MASA Building Future Leadership: Day 2, Rest of the Day

After going to Yad Vashem we made our way back to the Judean Youth Hostel, ate some lunch, and then broke up into our groups to discuss how we felt after visiting the Holocaust museum. The event sparked much discussion, and at times we got off-topic and spoke of other Jewish mediums. Many people in my group had opinions differing from mine. Some I did not necessarily agree with, but I was thankful to hear more than just what I am used to hearing.

After our group discussions we all split up and went to our skill development workshops that we had signed up for. I chose to be a part of the Social Justice/Tikun Olam track and mine was specifically called, “Community Innovation.” These workshops were designed to, according to our booklet, “Put the content and the management of group discussions directly into the hands of the participants in a dynamic and engaging fashion.”

Our first class was three hours long and in it we learned all about how to become a change-maker. We started by talking about Theodor Herzl, the first man to bring everyone together and to act upon creating the state of Israel. Though the way we create change has changed a lot since Herzl’s time, much has also stayed the same. Even today it is all about narratives — if there is a story it needs to be told everywhere. When you have an idea it’s not enough that you’re convinced, you must also convince others. This is a difficult challenge due to the fact that, for the most part human beings hate change and going through it. So how exactly then can you be compelling; how can you get people to come together and march?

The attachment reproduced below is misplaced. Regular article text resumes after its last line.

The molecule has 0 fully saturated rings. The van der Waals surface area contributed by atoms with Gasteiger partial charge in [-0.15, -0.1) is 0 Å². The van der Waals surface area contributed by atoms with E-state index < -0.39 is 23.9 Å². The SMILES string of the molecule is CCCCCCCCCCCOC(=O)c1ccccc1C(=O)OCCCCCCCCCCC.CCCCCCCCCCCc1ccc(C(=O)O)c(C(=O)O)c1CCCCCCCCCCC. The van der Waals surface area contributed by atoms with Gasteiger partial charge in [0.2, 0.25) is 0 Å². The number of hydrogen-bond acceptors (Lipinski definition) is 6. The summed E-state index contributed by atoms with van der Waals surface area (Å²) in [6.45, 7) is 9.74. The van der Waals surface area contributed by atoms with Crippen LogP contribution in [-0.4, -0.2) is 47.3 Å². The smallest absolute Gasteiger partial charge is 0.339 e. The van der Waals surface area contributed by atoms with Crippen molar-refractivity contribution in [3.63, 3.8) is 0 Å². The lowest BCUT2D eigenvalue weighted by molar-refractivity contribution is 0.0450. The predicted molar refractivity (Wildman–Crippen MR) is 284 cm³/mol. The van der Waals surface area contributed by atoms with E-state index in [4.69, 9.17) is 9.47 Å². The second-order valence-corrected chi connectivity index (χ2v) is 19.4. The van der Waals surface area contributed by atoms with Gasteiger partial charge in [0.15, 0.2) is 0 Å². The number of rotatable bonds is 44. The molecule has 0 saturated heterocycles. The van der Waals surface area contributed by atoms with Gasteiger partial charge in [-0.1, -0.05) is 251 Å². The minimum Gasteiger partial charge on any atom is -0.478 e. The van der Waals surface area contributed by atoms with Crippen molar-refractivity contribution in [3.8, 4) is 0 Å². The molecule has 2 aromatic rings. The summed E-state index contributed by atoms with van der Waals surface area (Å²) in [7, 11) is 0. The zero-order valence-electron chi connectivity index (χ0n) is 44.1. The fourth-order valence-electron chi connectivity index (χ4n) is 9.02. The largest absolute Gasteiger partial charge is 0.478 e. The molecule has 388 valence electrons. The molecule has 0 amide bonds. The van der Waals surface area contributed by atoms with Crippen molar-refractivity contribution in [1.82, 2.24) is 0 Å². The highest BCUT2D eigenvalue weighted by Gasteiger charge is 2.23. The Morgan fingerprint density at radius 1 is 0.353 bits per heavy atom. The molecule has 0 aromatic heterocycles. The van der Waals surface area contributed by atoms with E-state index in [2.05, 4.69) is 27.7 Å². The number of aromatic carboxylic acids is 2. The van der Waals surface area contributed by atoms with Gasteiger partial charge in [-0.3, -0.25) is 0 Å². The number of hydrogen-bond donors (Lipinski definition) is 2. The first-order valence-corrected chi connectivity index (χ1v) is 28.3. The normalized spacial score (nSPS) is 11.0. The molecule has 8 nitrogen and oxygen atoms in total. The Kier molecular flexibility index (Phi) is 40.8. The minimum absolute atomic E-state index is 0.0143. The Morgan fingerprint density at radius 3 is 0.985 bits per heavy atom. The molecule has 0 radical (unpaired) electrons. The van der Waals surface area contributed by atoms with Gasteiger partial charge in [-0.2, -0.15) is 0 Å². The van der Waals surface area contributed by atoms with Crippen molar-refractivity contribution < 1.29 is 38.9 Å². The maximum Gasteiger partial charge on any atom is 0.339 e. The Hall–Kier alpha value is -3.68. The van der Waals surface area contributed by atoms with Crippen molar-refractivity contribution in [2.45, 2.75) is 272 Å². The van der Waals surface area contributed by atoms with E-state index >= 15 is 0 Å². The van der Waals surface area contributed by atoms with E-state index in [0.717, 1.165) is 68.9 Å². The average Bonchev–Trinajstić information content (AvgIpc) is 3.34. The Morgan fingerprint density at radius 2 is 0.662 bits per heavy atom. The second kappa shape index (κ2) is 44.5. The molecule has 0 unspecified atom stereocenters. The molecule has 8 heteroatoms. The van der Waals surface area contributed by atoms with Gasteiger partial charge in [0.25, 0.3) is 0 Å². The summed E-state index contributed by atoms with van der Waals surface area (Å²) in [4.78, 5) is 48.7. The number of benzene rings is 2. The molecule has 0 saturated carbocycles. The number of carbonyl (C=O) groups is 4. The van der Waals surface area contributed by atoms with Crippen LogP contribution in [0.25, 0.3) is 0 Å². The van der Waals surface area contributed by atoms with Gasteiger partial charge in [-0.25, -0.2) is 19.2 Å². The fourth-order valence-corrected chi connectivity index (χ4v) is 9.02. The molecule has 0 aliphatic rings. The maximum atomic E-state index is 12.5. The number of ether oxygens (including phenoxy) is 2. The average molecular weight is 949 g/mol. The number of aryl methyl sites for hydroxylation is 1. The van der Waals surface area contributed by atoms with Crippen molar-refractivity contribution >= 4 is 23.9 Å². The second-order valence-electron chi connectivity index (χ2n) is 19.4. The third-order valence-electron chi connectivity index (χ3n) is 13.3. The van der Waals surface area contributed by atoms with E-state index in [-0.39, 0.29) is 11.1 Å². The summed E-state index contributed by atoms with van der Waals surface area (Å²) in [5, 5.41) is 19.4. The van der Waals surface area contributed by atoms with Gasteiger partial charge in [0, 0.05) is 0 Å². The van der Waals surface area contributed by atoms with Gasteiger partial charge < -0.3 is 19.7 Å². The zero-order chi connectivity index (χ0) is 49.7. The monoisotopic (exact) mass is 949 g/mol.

We learned mainly how to do this through online tools. These tools included buying a domain for your charity, then building the website, and how to market your website and share links in a trackable way. We learned how to tell compelling stories to gain fans for your cause, of the importance of constantly updating and being in the know, and establishing a presence in your target field.

After class I had dinner and then I went to the optional “What’s Next? Opportunities with MASA Israel in North America.” Here we could learn how to bring what we learned through our MASA experience in Israel back to our homes.

It was an intense morning at Yad Vashem, and a learning-filled afternoon and early evening. I thought the perfect way to end it was at an open mic night at a bar in Jerusalem with some friends.

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